At Buffer we have a transparent email culture. Not only are we able to stay in touch and send updates to each other, we can also improve our overall knowledge of what’s happening in the entire Buffer team. This provides the context and information that are often absent from a closed-loop communication in teams. With all the team having access to everything, decisions can be made faster and trust grows.

HipChat chatting

The two main Hipchat rooms for Happiness Heroes are Delivering Happiness and Support Room. In these rooms we discuss emails and tweets, share love, dig into bugs together as well as talk about which tool we’re in and what’s happening with our schedules (like when we’re going for lunch for example.

In a way I see HipChat as how any non-remote team would talk in person. The same way someone would swirl their chair around to discuss something, I quickly type in HipChat: @mary.. do you have sec? We have found that by almost over communicating we have increased our response times, customer availability and happiness focus. Soon I’ll find myself telling friends I’m jumping offline for breakfast in Facebook chat on the weekends.

Sqwiggle (tap on the shoulder)

It has never been easier to quickly sync in person. We will jump on scheduled syncs on Sqwiggle to chat about moving the needle for customer experience or have an impromptu conversation about a tricky bug. The ability to see the entire team in person and also virtually “tap them on the shoulder” has greatly improved the feeling of closeness in the team. It’s fun to glimpse new haircuts, co-working space backgrounds and sometimes even a young family member.

Sqwiggle chat

A recent win from our Happiness team communication was when we turned around our response times for email. The first week in October we found ourselves in a small panic after looking at our numbers.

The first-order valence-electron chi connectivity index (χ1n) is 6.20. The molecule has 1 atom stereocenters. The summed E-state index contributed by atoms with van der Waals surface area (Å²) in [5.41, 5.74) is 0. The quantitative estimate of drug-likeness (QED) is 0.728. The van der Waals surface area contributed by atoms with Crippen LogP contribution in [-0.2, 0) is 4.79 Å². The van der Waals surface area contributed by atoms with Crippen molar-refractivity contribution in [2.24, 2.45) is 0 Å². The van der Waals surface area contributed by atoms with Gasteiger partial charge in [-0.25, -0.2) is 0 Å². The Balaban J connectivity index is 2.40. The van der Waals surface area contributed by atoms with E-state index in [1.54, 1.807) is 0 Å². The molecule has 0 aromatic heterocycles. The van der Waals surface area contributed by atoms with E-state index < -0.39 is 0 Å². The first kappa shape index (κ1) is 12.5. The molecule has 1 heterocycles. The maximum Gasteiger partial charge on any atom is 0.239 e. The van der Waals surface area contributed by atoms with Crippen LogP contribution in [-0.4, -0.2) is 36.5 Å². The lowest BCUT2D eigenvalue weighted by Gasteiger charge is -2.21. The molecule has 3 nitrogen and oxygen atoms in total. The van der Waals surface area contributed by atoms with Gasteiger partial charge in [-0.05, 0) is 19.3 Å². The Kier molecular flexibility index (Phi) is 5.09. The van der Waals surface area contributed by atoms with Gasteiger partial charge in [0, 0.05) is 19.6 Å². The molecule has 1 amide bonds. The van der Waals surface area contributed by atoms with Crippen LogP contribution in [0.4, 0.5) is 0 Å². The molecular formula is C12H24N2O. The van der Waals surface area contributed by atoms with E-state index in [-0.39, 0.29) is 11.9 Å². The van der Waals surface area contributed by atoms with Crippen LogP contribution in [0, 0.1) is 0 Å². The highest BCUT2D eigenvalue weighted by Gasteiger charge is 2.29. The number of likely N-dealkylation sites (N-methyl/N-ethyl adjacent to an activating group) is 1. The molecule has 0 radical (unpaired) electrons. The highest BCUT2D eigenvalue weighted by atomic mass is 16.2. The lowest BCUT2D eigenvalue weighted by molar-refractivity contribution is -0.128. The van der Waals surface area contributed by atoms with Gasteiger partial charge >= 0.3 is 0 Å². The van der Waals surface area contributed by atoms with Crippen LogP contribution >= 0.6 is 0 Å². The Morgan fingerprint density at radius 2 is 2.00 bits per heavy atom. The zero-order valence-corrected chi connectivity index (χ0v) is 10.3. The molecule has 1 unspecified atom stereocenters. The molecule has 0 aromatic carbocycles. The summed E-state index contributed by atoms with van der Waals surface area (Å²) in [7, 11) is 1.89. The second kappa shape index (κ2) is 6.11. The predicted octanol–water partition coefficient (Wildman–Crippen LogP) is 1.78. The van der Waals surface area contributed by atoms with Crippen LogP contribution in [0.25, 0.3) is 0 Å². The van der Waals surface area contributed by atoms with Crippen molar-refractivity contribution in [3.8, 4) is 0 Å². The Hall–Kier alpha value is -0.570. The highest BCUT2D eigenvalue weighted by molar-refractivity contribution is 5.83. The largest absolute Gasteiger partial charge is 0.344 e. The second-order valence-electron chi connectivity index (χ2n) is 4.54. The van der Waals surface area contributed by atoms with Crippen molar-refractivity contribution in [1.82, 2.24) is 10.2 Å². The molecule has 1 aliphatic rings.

October happiness numbers

Although our focus lies on live chat and Twitter, we never thought our email response times would take such a dive compared to our average across the year to date:

Happiness stats 2014 year to date

In order to turn things around, we needed to ensure there were always enough heroes in the inbox as well as Olark and Sparkcentral. We synced about it and scheduled a few hours where it was set where each hero would be. On top of this, we made sure we would have a lead in HelpScout who kept an eye on the inbox levels and communicated where we were at and if help was needed. By almost over-communicating on where we were working, the inbox levels, if we were jumping off-line or in a meeting etc, the team turned around the response times in an incredibly short amount of time.

Happiness stats post-correction

We were still hitting our goals for Olark and Sparkcentral (crushing our Twitter goals, in fact) as well as now reaching our email goals.

The main focus for the team is to deliver happiness to our customers! As a team, we feel like increased communication has been a huge help for us as we thrive to reduce response times, provide support, flag/fix bugs and to collect data to improve user experiences.

How does your team communicate? I’d love to hear about it in the comments!